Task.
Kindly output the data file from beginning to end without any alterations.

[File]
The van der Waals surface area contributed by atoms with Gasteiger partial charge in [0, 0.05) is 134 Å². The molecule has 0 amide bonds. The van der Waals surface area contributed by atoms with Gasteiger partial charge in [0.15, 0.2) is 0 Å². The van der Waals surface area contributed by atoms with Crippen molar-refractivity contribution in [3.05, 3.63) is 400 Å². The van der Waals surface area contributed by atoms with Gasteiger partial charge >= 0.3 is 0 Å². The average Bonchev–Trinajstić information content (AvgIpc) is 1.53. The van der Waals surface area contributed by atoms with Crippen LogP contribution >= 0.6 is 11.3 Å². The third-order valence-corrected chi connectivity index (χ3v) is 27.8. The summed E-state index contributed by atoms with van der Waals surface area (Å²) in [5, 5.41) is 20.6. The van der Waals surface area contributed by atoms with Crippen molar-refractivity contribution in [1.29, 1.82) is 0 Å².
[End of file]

The van der Waals surface area contributed by atoms with Gasteiger partial charge in [0, 0.05) is 134 Å². The molecule has 0 amide bonds. The van der Waals surface area contributed by atoms with Gasteiger partial charge in [0.15, 0.2) is 0 Å². The van der Waals surface area contributed by atoms with Crippen molar-refractivity contribution in [3.05, 3.63) is 400 Å². The van der Waals surface area contributed by atoms with Gasteiger partial charge >= 0.3 is 0 Å². The average Bonchev–Trinajstić information content (AvgIpc) is 1.53. The van der Waals surface area contributed by atoms with Crippen LogP contribution >= 0.6 is 11.3 Å². The third-order valence-corrected chi connectivity index (χ3v) is 27.8. The summed E-state index contributed by atoms with van der Waals surface area (Å²) in [5, 5.41) is 20.6. The van der Waals surface area contributed by atoms with Crippen molar-refractivity contribution in [1.29, 1.82) is 0 Å².